Cabs are plentiful in the downtown areas, so this is always a good option, as well.
(Disclaimer: this section is not meant to deter anyone from visiting, it is meant to be helpful. For those who stay in safe neighborhoods, are aware of their surroundings, and follow basic safety precautions, Chicago is an incredibly safe city!)
-The River North, Gold Coast, Mag Mile, and Downtown/Loop neighborhoods are very safe overall. Note that the loop gets somewhat deserted in the evening. Other safe neighborhoods to visit are Lakeview, Lincoln Park, Wrigleyville, Southport, Roscoe Village, Old Town, and Wicker Park. Wicker Park/Bucktown is an eclectic, trendy area with great restaurants and bars, but it is on the fringe of some not-so-great areas (like Humboldt Park and Logan Square), so while it's relatively safe, there are still some rough patches. You can walk and take public transportation around all these areas during the day. At night, it's best to take a cab everywhere, or if you absolutely must walk, walk in a group. Regardless of what neighborhood you're in, I'd honestly avoid busses and the el train completely at night.
-Neighborhoods to AVOID:
The entire South and West Sides of Chicago. Nuff said. Don't go west of Damen or south of Soldier Field (where the Chicago Bears play). Some of the most dangerous neighborhoods in the entire country are on Chicago's South and West sides, and include Englewood, Garfield Park, Austin, Bronzeville, and many more.
As in any major city, we have our fair share of panhandlers and occasional hecklers. If anyone approaches you and tries to ask you for money, sell something to you, or simply makes you uncomfortable, do not engage them in conversation! Ignore them, don't apologize, and continue walking confidently, and they will typically leave you alone. Recently, there have been multiple strong-arm robberies of people's iPhones in the city, especially on the el. DO NOT HAVE YOUR iPHONE OUT IN PUBLIC HERE! Don't open your purse or wallet in public, and don't leave your purse or phone out on outdoor tables within easy reach of passersby. Just be smart, and you will be fine.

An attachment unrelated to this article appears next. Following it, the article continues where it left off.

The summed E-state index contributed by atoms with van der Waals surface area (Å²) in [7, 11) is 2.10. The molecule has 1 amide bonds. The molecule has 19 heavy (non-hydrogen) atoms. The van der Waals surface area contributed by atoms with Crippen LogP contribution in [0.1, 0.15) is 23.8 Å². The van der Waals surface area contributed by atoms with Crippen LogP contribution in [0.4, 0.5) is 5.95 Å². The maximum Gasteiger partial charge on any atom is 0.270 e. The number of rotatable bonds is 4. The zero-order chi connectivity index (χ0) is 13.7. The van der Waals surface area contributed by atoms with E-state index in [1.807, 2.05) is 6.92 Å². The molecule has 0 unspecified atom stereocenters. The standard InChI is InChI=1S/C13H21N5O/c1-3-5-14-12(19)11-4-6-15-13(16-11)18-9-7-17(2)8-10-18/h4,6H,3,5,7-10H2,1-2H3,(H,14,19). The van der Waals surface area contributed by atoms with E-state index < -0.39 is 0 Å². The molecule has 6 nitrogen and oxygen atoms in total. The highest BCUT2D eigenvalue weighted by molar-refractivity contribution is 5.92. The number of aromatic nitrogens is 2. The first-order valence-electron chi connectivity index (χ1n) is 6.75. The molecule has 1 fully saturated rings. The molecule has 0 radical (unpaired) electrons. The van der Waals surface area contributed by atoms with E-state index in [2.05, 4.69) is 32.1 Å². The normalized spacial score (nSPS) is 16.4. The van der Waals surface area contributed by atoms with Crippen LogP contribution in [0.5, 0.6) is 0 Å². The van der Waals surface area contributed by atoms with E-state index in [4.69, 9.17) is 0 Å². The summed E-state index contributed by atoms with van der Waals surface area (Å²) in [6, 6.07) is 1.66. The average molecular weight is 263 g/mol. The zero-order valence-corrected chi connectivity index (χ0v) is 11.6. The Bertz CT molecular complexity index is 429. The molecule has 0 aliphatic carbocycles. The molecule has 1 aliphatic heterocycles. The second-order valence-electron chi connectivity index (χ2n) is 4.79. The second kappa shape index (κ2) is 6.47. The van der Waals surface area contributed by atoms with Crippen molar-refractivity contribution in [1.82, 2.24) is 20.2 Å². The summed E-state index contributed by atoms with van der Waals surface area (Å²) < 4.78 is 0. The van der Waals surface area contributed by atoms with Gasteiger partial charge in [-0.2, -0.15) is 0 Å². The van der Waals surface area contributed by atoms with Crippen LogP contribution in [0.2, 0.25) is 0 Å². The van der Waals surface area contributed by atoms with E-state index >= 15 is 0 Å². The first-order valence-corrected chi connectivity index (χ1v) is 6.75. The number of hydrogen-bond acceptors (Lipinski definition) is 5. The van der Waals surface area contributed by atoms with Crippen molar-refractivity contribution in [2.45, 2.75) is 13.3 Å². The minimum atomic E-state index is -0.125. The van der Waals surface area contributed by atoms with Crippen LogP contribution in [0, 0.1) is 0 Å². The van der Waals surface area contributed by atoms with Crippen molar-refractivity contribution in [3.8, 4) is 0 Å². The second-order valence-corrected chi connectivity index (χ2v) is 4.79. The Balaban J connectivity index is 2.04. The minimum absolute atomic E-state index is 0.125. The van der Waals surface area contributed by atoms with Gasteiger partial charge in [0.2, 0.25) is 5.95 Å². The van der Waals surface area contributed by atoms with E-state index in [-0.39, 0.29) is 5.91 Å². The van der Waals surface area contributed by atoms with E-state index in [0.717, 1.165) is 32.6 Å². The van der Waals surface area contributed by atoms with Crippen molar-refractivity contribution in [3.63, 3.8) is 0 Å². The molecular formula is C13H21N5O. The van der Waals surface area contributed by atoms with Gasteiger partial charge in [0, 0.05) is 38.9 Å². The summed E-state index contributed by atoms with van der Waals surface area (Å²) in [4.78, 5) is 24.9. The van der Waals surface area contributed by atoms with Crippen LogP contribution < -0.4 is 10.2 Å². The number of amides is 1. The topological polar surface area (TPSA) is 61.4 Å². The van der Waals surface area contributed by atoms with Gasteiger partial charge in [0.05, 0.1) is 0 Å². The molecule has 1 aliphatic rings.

8. Entertainment/Night Life
The Second City improv club always makes for a fun night, and it's where some of the comedic legends-- John Belushi, Mike Meyers, Tina Fey got their start. If you're into the theater, check out Broadway in Chicago (Jersey Boys is a phenomenal show). Chicago Symphony Orchestra is fabulous, and sometimes they even do free shows in Millennium Park. If you're looking for a super-trendy bar with great views of the city (and sometimes even a celeb sighting), head ROOF, on the roof of the Wit Hotel. Cubs games are extremely memorable, and the bars around Wrigley Field get pretty raucous before, during, and after game time.
9. Neighborhoods Overview
~River North: Trendy restaurants patronized by young professionals.
~Gold Coast/Mag Mile: Posh/very upscale stores, restaurants, and hotels. Frequented by a mix of ages but tend to be 30+ and more mature. Area along Michigan Avenue is expensive but also must-see Chicago. Chicago landmarks include the Water Tower, Wrigley Building; beautiful views along the river.
~Loop: Willis Tower (still Sears Tower to me!), Daley Plaza, Grant Park, Millennium Park/the Bean within walking distance. Mostly tourists and white-collar professionals.
~Old Town: Good restaurants and bars. More upscale, trendy atmosphere. Young professionals, ages 25+
~Lincoln Park: Very yuppy neighborhood, affluent. Good restaurants and bars. Younger neighborhood but still more mature than Wrigley. Lincoln Park Zoo is here (and it's free admission).
~Wrigleyville: Overall, the atmosphere here is young, post-college, frat-party. Sports bars everywhere. Lots of fun around Cubs games, late-night turns into amateur hour.
~East Lakeview: includes vibrant Boystown and the Belmont Red Line area can get a bit sketchy. Some good restaurants.
~West Lakeview/Roscoe Village: has lots of families pushing baby strollers and young professionals. Not a ton going on here for tourists, but a nice, quiet area overall.
Again, this is all purely my opinion, but hope it helps! Hope you enjoy your time in the Windy City!